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Budget cuts could slash pivotal staff at Atlantic City airport

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Air traffic control service at Atlantic City International Airport could be disrupted by federal spending cuts slated to take effect in January, according to a new report, dealing a potential blow to the growing facility as the city works to revive its tourism industry.

The Egg Harbor Township airport could lose 28 air traffic control staff members as a result of the cuts by the Federal Aviation Administration, according to the report by the Center for American Progress, a Washington-based think tank. The South Jersey hub is one of up to 106 smaller airports nationwide that might be affected.

An official from the South Jersey Transportation Authority, which operates the airport, declined to comment on the report. An FAA spokeswoman declined to say how many air traffic controllers currently work at the facility, and referred all questions to the federal Office of Management and Budget, which did not immediately respond a request for comment.

The report, "Oops, I Lost the Airport," cites automatic spending cuts of about $1.35 billion at the FAA that will take effect Jan. 2. The cuts result from last summer's law that raised the federal debt ceiling — a compromise that increased the government's borrowing power, but called for deep spending cuts in fiscal 2013. Congress has five months to enact a balanced deficit reduction plan that could mitigate or avoid the cuts.

Report author Scott Lilly said the plan could require the FAA to cut about 2,000 of its roughly 15,000 air traffic controllers. While there is no official plan, Lilly noted about 95 percent of the nation's commercial passengers fly out of the nation's 100 biggest airports, leaving smaller facilities more vulnerable.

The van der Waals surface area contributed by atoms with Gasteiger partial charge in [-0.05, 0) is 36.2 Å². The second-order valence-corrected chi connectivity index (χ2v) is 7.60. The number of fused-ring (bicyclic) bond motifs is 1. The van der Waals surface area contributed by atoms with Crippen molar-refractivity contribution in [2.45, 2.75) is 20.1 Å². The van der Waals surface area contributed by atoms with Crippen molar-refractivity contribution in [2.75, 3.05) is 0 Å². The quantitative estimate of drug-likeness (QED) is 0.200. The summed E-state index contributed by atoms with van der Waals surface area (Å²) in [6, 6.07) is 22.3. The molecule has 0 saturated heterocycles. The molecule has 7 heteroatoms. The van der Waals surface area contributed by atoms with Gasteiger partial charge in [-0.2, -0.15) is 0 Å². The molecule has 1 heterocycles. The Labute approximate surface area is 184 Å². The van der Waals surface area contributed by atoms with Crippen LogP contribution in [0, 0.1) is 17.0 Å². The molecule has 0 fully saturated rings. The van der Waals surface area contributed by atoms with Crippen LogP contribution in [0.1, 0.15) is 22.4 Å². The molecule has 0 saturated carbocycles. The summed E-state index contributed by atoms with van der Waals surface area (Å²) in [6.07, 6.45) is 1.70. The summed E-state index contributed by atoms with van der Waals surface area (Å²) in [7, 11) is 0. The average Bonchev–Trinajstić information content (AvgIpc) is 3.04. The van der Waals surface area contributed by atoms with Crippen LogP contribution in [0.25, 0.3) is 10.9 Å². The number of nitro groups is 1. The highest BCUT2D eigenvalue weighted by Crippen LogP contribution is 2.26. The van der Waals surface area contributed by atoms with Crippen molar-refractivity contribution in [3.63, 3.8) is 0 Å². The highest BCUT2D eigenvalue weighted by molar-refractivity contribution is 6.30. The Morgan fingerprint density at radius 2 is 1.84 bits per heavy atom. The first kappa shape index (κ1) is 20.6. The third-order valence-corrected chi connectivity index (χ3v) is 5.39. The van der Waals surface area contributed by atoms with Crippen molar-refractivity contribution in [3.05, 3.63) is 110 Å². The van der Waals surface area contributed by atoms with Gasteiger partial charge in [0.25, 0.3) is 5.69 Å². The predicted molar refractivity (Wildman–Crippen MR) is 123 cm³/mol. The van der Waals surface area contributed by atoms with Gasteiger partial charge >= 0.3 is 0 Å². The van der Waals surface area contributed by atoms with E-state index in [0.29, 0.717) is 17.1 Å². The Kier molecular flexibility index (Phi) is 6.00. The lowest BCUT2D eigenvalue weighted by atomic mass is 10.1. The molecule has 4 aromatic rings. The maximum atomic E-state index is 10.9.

"I don't know what the FAA is going to do, and I don't think they know what they're going to do," Lilly said. "But if you look at the choices they have, shuttering those smaller airports would be far less disruptive to air passengers overall than trying to scale back nationwide."

Any cuts at Atlantic City International Airport would come amid a major expansion project there. The transportation authority is finishing a 75,000-square-foot addition that will add three new gates and a federal customs facility to its terminal, allowing it to offer international service.

Kevin Rehmann, the SJTA's security and operations manager, said the project should be completed in October. He said the airport's capacity is "much more than we have now, so I think we're well positioned to be a reliever airport for the congested skies over Philadelphia and Newark."

"Personally, I feel that the demand is there," Rehmann said. "Anecdotal conversations with our passengers say they would certainly utilize it if the service was here. So that goes into our pitch to other airlines to come here."

Beyond its expansion plans, traffic at the facility is up nearly 2 percent through the end of June, he said. The growth is propelled by a 10.6 percent increase in scheduled passenger service on Spirit Airlines, the airport's lone commercial carrier.

A rise in scheduled air service deplanements at the airport have been among the indicators touted by the Atlantic City Tourism and Visitors Authority in recent months, as the state works to lure more overnight visitors to the resort city. Officials with the authority declined to comment for this story.

Lilly said there is talk at the federal level of trying to avert the scheduled budget cuts, but nothing encouraging thus far.

"I hope it will happen, but I'm becoming more discouraged," he said. "And I think one of the reasons that there isn't more pressure to come up with an alternative is that the public, and even the policymakers, don't understand the kinds of choices that agencies like the FAA are going to have to make."

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